After the measurement, the engine was stopped and then it would no longer start. The only present signal was the crankshaft signal. Although very low, it showed the proper pattern. Figure 4 shows a detailed measurement of the crankshaft signal, indicating that the signal peaks barely reach 0.1 V, which is far too low to let the engine run properly.
After letting the engine cool down, it would start again and the crankshaft signal was a lot larger again. At some points during driving, it even reached peaks well over 80 V. It turned out that the internal resistance of the sensor was a lot higher in warm condition than in cold condition. Conclusion: crankshaft sensor defective.
But why would the engine keep running with a defective sensor? The engine would most of the time start properly, because it was cold and the sensor would behave normal then. Once warm, during driving, the sensor could be shortly interrupted, causing a large change in sensor signal amplitude. The ECM would stop the control signals. However, the signal remained high enough for the ECM to recognize crankshaft position and rev count, so the ECM would start generating the control signals again, causing the engine to "hiccup". More measurements revealed several other problems in the crankshaft signal, as can be seen in Figure 5.
The problems were solved by replacing the crankshaft sensor.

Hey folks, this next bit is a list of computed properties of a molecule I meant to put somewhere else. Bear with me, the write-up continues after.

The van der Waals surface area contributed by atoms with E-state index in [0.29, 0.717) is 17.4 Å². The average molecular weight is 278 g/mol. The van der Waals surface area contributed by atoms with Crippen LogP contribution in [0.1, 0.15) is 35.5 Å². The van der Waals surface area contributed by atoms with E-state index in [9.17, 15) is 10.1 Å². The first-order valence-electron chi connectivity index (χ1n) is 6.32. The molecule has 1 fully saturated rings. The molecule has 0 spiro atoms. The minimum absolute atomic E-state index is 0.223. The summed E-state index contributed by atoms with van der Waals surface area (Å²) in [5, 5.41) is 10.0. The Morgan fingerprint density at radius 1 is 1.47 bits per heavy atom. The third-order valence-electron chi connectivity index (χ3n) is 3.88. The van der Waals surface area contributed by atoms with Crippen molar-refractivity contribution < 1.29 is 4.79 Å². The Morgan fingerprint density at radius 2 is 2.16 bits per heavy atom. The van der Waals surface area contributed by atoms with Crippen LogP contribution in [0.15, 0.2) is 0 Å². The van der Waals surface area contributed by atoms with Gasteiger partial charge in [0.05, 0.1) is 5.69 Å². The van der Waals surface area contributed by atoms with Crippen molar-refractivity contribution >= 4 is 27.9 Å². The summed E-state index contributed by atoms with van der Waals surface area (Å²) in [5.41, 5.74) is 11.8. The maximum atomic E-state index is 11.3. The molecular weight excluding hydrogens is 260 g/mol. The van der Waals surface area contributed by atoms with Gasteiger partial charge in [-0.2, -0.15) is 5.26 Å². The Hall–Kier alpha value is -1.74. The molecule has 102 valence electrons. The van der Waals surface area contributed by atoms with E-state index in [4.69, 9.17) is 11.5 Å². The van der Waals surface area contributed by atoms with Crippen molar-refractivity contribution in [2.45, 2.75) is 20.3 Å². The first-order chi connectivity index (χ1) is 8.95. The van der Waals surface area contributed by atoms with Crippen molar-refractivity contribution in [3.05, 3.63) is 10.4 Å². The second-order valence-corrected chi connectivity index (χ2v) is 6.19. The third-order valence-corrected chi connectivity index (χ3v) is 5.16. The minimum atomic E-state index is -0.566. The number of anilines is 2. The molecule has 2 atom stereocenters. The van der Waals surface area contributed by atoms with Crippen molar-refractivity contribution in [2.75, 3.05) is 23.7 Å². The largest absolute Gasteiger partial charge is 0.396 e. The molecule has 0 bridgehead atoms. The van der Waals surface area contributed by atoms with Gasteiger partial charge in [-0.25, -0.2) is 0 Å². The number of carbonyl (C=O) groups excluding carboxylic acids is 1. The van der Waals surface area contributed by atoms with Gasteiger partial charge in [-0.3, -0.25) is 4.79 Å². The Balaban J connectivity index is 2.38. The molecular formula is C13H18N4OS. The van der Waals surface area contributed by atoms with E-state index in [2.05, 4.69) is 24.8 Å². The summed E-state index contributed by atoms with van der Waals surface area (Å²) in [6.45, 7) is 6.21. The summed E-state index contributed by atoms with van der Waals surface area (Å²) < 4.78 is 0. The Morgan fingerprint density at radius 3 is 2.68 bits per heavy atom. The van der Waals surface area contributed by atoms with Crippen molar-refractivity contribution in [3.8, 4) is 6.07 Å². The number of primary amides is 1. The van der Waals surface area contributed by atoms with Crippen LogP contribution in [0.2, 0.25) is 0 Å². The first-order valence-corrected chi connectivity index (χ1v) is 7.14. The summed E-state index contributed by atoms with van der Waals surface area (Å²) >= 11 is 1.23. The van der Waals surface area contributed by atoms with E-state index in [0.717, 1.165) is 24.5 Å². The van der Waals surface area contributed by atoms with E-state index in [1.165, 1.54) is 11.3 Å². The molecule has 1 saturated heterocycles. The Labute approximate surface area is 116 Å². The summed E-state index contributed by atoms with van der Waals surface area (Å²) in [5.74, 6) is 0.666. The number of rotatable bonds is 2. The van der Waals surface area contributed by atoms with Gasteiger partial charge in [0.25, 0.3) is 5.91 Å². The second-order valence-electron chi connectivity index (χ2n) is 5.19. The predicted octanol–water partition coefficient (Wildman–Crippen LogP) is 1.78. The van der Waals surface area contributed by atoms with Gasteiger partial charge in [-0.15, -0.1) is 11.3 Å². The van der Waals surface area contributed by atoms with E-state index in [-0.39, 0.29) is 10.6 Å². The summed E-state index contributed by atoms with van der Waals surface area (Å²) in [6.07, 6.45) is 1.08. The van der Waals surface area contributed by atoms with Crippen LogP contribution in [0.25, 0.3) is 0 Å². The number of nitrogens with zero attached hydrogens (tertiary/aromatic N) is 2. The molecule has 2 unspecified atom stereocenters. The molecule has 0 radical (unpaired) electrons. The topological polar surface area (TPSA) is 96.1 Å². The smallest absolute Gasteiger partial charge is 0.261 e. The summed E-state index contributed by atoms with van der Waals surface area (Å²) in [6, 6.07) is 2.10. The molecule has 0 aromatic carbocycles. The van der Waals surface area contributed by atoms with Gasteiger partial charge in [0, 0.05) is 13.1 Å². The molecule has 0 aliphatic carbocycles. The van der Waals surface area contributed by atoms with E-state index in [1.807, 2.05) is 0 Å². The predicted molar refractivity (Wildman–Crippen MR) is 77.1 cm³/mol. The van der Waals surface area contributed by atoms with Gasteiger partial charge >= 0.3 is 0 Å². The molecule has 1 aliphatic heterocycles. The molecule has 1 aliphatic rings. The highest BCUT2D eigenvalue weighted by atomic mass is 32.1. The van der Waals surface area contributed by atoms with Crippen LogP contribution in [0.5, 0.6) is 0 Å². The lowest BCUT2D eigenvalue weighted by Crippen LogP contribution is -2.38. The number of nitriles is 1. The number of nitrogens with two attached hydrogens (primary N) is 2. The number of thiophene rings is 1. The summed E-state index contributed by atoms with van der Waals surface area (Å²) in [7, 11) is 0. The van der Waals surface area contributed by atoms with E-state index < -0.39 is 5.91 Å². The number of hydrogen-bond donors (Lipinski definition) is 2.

The garage concluded to quickly that the DI-cassette had to be defective because it did not generate ignition signals. When a system is built from a chain of components and the last component in the chain does not send out signals, it does not mean that this last component is defective. It can very well be that one of the components earlier in the chain is defective, resulting in the last component not getting the required input to generate the correct output signals. It is therefore important to always measure earlier in the chain to check whether the required signals are present there. By doing this systematically, the culprit will always show up.
For systematically checking components, a good automotive diagnostic oscilloscope is indispensable. Problems in signals can be such that they are unable to find with simple test equipment. With e.g. a multimeter the short (< 30 ms) voltage jumps in the crankshaft signal could not have been found.